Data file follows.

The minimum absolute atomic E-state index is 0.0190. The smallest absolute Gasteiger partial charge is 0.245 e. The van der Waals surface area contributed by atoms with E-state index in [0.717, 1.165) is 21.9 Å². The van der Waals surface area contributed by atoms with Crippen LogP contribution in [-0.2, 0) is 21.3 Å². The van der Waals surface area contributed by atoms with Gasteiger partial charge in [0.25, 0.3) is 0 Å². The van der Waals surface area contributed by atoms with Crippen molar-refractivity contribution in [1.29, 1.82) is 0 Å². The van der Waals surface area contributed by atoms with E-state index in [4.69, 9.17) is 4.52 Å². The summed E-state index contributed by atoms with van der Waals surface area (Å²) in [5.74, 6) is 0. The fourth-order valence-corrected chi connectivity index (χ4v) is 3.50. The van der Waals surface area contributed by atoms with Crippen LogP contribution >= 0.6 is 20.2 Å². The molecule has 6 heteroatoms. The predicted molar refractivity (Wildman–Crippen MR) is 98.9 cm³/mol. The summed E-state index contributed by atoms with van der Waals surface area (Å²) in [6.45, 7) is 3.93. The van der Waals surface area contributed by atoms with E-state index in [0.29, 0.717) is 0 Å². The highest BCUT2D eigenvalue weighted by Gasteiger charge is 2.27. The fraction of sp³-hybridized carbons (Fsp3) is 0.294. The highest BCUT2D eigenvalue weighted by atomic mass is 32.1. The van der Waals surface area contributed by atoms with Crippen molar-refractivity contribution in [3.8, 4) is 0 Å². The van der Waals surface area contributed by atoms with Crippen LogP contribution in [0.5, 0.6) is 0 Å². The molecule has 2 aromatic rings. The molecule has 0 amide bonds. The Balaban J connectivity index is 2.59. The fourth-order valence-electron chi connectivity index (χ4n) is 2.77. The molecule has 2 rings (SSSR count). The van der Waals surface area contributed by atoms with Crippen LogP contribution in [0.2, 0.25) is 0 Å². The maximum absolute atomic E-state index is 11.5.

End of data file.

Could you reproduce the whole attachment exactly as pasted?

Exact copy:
The minimum absolute atomic E-state index is 0.0190. The smallest absolute Gasteiger partial charge is 0.245 e. The van der Waals surface area contributed by atoms with E-state index in [0.717, 1.165) is 21.9 Å². The van der Waals surface area contributed by atoms with Crippen LogP contribution in [-0.2, 0) is 21.3 Å². The van der Waals surface area contributed by atoms with Gasteiger partial charge in [0.25, 0.3) is 0 Å². The van der Waals surface area contributed by atoms with Crippen molar-refractivity contribution in [1.29, 1.82) is 0 Å². The van der Waals surface area contributed by atoms with E-state index in [4.69, 9.17) is 4.52 Å². The summed E-state index contributed by atoms with van der Waals surface area (Å²) in [5.74, 6) is 0. The fourth-order valence-corrected chi connectivity index (χ4v) is 3.50. The van der Waals surface area contributed by atoms with Crippen LogP contribution >= 0.6 is 20.2 Å². The molecule has 6 heteroatoms. The predicted molar refractivity (Wildman–Crippen MR) is 98.9 cm³/mol. The summed E-state index contributed by atoms with van der Waals surface area (Å²) in [6.45, 7) is 3.93. The van der Waals surface area contributed by atoms with E-state index in [0.29, 0.717) is 0 Å². The highest BCUT2D eigenvalue weighted by Gasteiger charge is 2.27. The fraction of sp³-hybridized carbons (Fsp3) is 0.294. The highest BCUT2D eigenvalue weighted by atomic mass is 32.1. The van der Waals surface area contributed by atoms with Crippen molar-refractivity contribution in [3.8, 4) is 0 Å². The van der Waals surface area contributed by atoms with Crippen LogP contribution in [0.5, 0.6) is 0 Å². The molecule has 2 aromatic rings. The molecule has 0 amide bonds. The Balaban J connectivity index is 2.59. The fourth-order valence-electron chi connectivity index (χ4n) is 2.77. The molecule has 2 rings (SSSR count). The van der Waals surface area contributed by atoms with Crippen LogP contribution in [0.2, 0.25) is 0 Å². The maximum absolute atomic E-state index is 11.5.